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Literature / The Golden Phoenix

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The Golden Phoenix is a French-Canadian fairy tale first collected by ethnographist and folklorist Marius Barbeau in The Golden Phoenix and Other French Canadian Tales.

A king finds his apples of wisdom being stolen nightly by a mysterious thief, which his youngest son, Petit Jean, discovers to be the Golden Phoenix, who lives with the Great Sultan.

Traveling below the mountains to solve his father's problem, he finds great wonders and is challenged to a high-stakes series of tests.


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This tale includes examples of the following tropes:

  • Absurdly High-Stakes Game: The game of hide-and-seek to which the Sultan challenges the young prince. If he wins the first round, he will escape with his life. If he wins a second time, he may marry the Sultan's daughter, and if he wins a third time, the Sultan must give him his choice of dowry.
  • Girls Stare at Scenery, Boys Stare at Girls: A variant; the Sultan tells his daughter to show Jean around the garden in preparation for their game of hide-and-seek. The princess wonders if Jean actually wants to win, because he isn't looking at any of the garden. Jean tells her he would rather look at her.
  • Giving Them the Strip: As the mystery thief tries to steal the apple from him, Petit Jean manages to grab the figure, but cannot hold him. The phoenix flies away, leaving Jean with a few of its feathers.
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  • Impossible Task: The hide-and-seek game that to which the Sultan challenges Jean sounds simple enough, but the princess reveals that it's actually only winnable by luck. Her father can shapeshift so completely that not even she can tell where he's hiding. Jean still wins, twice by luck and once by exploiting Morphic Resonance.
  • Left Stuck After Attack: When he approaches the underground kingdom, Petit Jean encounters a unicorn, who challenges him to combat when he won't go back. Jean steps aside, leaving the unicorn to get stuck in the wall.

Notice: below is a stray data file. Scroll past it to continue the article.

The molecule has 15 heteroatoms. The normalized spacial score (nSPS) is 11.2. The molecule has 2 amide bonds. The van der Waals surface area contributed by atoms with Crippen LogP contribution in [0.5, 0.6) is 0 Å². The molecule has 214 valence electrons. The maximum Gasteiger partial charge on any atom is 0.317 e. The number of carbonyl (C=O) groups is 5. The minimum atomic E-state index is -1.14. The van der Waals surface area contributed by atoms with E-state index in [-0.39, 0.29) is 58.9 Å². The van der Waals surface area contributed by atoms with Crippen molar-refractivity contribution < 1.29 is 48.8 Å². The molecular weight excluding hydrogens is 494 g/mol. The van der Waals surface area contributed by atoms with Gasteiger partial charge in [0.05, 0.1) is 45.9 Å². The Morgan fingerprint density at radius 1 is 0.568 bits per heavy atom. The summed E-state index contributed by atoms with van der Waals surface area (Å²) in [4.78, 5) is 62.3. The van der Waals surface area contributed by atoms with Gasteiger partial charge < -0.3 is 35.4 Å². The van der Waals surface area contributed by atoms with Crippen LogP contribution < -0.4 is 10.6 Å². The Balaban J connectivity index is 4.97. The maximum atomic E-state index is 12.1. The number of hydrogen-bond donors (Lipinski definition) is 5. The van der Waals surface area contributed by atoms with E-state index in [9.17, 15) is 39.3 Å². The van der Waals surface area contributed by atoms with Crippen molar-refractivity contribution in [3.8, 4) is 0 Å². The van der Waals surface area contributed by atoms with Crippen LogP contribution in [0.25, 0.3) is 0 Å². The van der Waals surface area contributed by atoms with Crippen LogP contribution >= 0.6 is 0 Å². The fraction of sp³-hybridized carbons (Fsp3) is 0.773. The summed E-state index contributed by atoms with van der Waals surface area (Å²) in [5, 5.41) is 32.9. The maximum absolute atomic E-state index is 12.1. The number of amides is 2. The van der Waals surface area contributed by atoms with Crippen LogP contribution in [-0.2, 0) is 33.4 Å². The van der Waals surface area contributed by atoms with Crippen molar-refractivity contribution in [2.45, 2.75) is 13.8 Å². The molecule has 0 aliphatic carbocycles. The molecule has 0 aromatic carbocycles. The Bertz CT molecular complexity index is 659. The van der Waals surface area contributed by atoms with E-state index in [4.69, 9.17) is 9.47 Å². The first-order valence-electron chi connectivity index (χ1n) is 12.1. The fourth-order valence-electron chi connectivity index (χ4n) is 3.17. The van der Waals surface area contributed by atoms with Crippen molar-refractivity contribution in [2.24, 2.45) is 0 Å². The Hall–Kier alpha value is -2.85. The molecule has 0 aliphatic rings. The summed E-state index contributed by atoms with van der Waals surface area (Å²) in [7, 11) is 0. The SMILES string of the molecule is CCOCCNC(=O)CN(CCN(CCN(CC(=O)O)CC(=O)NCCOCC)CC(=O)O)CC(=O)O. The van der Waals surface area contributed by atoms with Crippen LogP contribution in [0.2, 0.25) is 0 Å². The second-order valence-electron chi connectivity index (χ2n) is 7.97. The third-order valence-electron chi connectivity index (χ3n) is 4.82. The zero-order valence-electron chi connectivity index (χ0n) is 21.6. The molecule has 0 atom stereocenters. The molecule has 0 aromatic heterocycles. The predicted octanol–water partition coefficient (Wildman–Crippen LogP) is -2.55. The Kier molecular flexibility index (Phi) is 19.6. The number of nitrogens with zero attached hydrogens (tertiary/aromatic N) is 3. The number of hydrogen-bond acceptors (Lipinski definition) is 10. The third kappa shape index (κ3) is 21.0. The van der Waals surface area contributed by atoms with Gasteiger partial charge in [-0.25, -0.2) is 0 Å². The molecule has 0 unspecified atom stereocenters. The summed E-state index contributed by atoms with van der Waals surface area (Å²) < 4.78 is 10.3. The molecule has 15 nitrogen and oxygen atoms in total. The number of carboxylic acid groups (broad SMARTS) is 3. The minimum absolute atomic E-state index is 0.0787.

• Losing Your Head: The Sultan's kingdom has three guardians: a unicorn, a lion, and a seven-headed serpent. Petit Jean beheads the latter two when they challenge him to combat. The beheading is inconvenient, but not fatal.
  • Magic Music: The phoenix's song keeps anyone in earshot young.
  • Morphic Resonance: Played with. The first time, Petit Jean recognizes the shapeshifted Sultan because his fish form still has a large black mustache. However, this results from carelessness and does not recur.
  • Rule of Three:
    • The king has three sons, and each of the princes stands guard over the apple tree for one night before the youngest, Petit Jean, finds out what's been happening to the apples.
    • Three fearsome creatures (a unicorn, a lion, and a serpent) guard the underground kingdom.
    • Petit Jean has to win three games of hide-and-seek in order to succeed.
  • Shapeshifting:
  • Sore Loser: When the Sultan loses the hide-and-seek game three times (thus being forced to let Jean go with his daughter and the Golden Phoenix's cage), he becomes very angry. The princess explicitly tells her groom that she thinks her father will kill him in his sleep.


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